Congratulations to Ali Smith wins the @Goldsmithsprize

How to be both

All great works of literature either dissolve a genre or invent one’ (Walter Benjamin)

 ‘I have laid a plan for something new, quite out of the beaten track’ (Laurence Sterne)

 Novel, n. Something new (OED)

Ali Smith has won the Goldsmiths Prize, which is worth £10,00 and is awarded for “boldly original” fiction for her two-partIn the light of what we know novel ‘How to be both’ (she lost out to Richard Flanagan on the shortlist for this year’s Man Booker.)

Winning the The Goldsmiths prize made it two wins in two days as Ali also won the Literary Book of the Year award at the Saltire Literary Awards on 11th November.

Francis Spufford, chair of the judges said: “We are proud to give this year’s Goldsmiths Prize to a book which confirms that formal innovation is completely compatible with pleasure – that it can be, in fact, a renewal of the writer’s compact with the reader to delight and astonish.”

Ali Smith said “I can’t believe this is happening. I think I might be making it up,” before thanking publisher Simon Prosser and publicist Anna Ridley.

Others shortlisted were:

The award was created by Goldsmiths, University of London, in association with the New Statesman, to recognise published fiction “that opens up new possibilities for the novel form.” The inaugural winner was Eimear McBride’s A Girl is a Half-Formed Thing and it was the first prize for the author ahead of her Baileys, Desmond Elliott and Kerry Group Irish Novel of the Year victories.

How to be both by Ali Smith

How to be bothAli Smith’s book ‘Girl meets Boy’ was incredibly well rated by Leeds readers. Now her new book ‘How to be both’ is a little bit unusual in that there are two versions of the novel. It’s on the Man Booker longlist (it’s 7/1 second favourite behind the Bone Clocks by David Mitchell)  and if you read it,  your version might begin with George,  an eccentric teen mourning the recent death of her free thinking mother, who had previously taken her daughter to Italy to see frescos by Francesco del Cossa.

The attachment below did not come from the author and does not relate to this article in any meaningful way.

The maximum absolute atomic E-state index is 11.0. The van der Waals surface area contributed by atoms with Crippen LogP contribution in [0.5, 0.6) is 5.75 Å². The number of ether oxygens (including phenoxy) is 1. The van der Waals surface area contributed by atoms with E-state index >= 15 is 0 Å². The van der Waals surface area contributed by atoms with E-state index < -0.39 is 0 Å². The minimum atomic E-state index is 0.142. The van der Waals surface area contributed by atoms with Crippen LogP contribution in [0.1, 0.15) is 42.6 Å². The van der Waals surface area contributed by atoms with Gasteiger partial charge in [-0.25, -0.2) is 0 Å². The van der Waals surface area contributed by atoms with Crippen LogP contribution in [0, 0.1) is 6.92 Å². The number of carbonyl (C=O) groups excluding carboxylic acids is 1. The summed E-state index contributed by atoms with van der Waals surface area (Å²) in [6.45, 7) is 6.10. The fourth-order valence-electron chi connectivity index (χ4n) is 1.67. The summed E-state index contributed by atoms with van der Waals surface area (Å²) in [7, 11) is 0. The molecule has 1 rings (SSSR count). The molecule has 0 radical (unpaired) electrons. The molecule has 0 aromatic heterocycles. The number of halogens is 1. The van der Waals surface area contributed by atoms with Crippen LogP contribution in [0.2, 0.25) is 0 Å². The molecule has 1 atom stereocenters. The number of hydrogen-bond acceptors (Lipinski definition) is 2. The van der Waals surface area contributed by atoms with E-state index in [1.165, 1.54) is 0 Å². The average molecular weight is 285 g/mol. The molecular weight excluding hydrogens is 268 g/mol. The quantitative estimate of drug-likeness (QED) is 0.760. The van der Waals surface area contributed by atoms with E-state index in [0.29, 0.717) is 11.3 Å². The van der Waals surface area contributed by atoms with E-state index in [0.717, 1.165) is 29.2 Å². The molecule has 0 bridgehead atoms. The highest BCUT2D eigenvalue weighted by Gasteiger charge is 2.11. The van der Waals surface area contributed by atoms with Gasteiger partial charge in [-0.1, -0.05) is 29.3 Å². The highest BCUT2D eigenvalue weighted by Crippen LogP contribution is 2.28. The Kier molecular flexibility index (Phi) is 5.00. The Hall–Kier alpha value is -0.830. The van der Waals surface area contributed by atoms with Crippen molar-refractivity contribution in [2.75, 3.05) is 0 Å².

Or it might begin with del Cossa who in a  time bending way can observe George from a distance. George has a sense of being watched and is obsessed by surveillance. It tells the same story from different perspectives. ……How to be both

‘How to be both is a novel all about art’s versatility. Borrowing from painting’s fresco technique to make an original literary double-take, it’s a fast-moving genre-bending conversation between forms, times, truths and fictions. There’s a renaissance artist of the 1460s. There’s the child of a child of the 1960s. Two tales of love and injustice twist into a singular yarn where time gets timeless, structural gets playful, knowing gets mysterious, fictional gets real – and all life’s givens get given a second chance.’